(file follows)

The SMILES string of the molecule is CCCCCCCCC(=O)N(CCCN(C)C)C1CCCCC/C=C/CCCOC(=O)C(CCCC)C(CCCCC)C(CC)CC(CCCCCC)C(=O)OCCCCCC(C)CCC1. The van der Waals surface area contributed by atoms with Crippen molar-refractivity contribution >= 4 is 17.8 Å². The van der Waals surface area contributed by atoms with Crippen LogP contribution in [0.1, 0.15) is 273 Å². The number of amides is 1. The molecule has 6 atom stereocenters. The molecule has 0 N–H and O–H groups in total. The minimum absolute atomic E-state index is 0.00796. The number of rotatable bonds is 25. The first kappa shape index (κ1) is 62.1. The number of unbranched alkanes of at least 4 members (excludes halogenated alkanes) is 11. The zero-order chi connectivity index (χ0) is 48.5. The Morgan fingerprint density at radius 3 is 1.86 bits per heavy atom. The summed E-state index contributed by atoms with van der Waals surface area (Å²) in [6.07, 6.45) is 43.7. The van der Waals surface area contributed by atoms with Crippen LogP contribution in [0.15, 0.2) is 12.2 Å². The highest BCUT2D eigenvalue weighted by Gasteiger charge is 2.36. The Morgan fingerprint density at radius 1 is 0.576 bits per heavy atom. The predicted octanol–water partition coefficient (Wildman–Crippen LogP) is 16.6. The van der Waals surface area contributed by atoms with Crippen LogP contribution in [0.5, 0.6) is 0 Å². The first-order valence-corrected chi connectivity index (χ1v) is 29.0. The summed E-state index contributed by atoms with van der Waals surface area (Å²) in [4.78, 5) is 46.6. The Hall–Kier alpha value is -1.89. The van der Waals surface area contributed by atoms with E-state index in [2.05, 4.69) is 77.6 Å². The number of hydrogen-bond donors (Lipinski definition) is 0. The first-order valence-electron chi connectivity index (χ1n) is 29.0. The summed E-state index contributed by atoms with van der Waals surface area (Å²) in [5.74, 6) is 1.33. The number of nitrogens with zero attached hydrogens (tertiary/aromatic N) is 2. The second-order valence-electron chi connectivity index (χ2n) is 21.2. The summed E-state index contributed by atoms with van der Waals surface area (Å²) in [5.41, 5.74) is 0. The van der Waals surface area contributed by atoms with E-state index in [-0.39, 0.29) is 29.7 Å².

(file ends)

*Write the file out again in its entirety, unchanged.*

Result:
The SMILES string of the molecule is CCCCCCCCC(=O)N(CCCN(C)C)C1CCCCC/C=C/CCCOC(=O)C(CCCC)C(CCCCC)C(CC)CC(CCCCCC)C(=O)OCCCCCC(C)CCC1. The van der Waals surface area contributed by atoms with Crippen molar-refractivity contribution >= 4 is 17.8 Å². The van der Waals surface area contributed by atoms with Crippen LogP contribution in [0.1, 0.15) is 273 Å². The number of amides is 1. The molecule has 6 atom stereocenters. The molecule has 0 N–H and O–H groups in total. The minimum absolute atomic E-state index is 0.00796. The number of rotatable bonds is 25. The first kappa shape index (κ1) is 62.1. The number of unbranched alkanes of at least 4 members (excludes halogenated alkanes) is 11. The zero-order chi connectivity index (χ0) is 48.5. The Morgan fingerprint density at radius 3 is 1.86 bits per heavy atom. The summed E-state index contributed by atoms with van der Waals surface area (Å²) in [6.07, 6.45) is 43.7. The van der Waals surface area contributed by atoms with Crippen LogP contribution in [0.15, 0.2) is 12.2 Å². The highest BCUT2D eigenvalue weighted by Gasteiger charge is 2.36. The Morgan fingerprint density at radius 1 is 0.576 bits per heavy atom. The predicted octanol–water partition coefficient (Wildman–Crippen LogP) is 16.6. The van der Waals surface area contributed by atoms with Crippen LogP contribution in [0.5, 0.6) is 0 Å². The first-order valence-corrected chi connectivity index (χ1v) is 29.0. The summed E-state index contributed by atoms with van der Waals surface area (Å²) in [4.78, 5) is 46.6. The Hall–Kier alpha value is -1.89. The van der Waals surface area contributed by atoms with E-state index in [2.05, 4.69) is 77.6 Å². The number of hydrogen-bond donors (Lipinski definition) is 0. The first-order valence-electron chi connectivity index (χ1n) is 29.0. The summed E-state index contributed by atoms with van der Waals surface area (Å²) in [5.74, 6) is 1.33. The number of nitrogens with zero attached hydrogens (tertiary/aromatic N) is 2. The second-order valence-electron chi connectivity index (χ2n) is 21.2. The summed E-state index contributed by atoms with van der Waals surface area (Å²) in [5.41, 5.74) is 0. The van der Waals surface area contributed by atoms with E-state index in [-0.39, 0.29) is 29.7 Å².